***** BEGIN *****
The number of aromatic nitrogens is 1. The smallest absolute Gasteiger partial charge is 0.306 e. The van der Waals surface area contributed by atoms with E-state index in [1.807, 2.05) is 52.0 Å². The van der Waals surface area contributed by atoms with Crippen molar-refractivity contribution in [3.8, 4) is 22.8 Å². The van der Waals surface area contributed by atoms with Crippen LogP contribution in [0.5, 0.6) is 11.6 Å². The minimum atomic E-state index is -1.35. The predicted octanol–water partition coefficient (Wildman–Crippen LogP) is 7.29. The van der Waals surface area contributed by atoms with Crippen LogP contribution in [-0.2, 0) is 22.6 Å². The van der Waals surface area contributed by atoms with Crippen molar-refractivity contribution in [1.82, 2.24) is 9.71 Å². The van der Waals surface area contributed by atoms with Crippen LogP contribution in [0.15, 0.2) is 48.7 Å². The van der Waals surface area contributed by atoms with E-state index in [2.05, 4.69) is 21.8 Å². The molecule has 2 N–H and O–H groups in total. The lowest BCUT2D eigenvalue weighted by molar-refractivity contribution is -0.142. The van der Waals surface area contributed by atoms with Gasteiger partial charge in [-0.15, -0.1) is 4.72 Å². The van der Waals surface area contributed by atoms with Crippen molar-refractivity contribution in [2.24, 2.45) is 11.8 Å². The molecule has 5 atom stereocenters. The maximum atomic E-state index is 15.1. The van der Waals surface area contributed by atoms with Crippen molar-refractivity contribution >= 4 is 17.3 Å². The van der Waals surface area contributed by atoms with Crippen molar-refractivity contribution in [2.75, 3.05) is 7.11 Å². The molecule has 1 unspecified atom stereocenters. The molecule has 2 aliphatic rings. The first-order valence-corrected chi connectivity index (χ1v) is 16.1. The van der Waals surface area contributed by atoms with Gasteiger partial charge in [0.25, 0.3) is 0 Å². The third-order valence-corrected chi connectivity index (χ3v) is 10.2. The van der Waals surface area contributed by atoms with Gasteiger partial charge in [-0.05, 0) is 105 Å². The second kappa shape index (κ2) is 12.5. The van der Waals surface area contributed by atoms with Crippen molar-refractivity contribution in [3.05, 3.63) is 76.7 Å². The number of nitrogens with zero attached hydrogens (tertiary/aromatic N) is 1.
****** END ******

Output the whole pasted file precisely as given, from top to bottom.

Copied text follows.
The number of aromatic nitrogens is 1. The smallest absolute Gasteiger partial charge is 0.306 e. The van der Waals surface area contributed by atoms with E-state index in [1.807, 2.05) is 52.0 Å². The van der Waals surface area contributed by atoms with Crippen molar-refractivity contribution in [3.8, 4) is 22.8 Å². The van der Waals surface area contributed by atoms with Crippen LogP contribution in [0.5, 0.6) is 11.6 Å². The minimum atomic E-state index is -1.35. The predicted octanol–water partition coefficient (Wildman–Crippen LogP) is 7.29. The van der Waals surface area contributed by atoms with Crippen LogP contribution in [-0.2, 0) is 22.6 Å². The van der Waals surface area contributed by atoms with Crippen molar-refractivity contribution in [1.82, 2.24) is 9.71 Å². The van der Waals surface area contributed by atoms with Crippen LogP contribution in [0.15, 0.2) is 48.7 Å². The van der Waals surface area contributed by atoms with E-state index in [2.05, 4.69) is 21.8 Å². The molecule has 2 N–H and O–H groups in total. The lowest BCUT2D eigenvalue weighted by molar-refractivity contribution is -0.142. The van der Waals surface area contributed by atoms with Gasteiger partial charge in [-0.15, -0.1) is 4.72 Å². The van der Waals surface area contributed by atoms with Crippen molar-refractivity contribution in [2.24, 2.45) is 11.8 Å². The molecule has 5 atom stereocenters. The maximum atomic E-state index is 15.1. The van der Waals surface area contributed by atoms with Crippen molar-refractivity contribution >= 4 is 17.3 Å². The van der Waals surface area contributed by atoms with Crippen molar-refractivity contribution in [2.75, 3.05) is 7.11 Å². The molecule has 1 unspecified atom stereocenters. The molecule has 2 aliphatic rings. The first-order valence-corrected chi connectivity index (χ1v) is 16.1. The van der Waals surface area contributed by atoms with Gasteiger partial charge in [0.25, 0.3) is 0 Å². The third-order valence-corrected chi connectivity index (χ3v) is 10.2. The van der Waals surface area contributed by atoms with Gasteiger partial charge in [-0.05, 0) is 105 Å². The second kappa shape index (κ2) is 12.5. The van der Waals surface area contributed by atoms with Crippen molar-refractivity contribution in [3.05, 3.63) is 76.7 Å². The number of nitrogens with zero attached hydrogens (tertiary/aromatic N) is 1.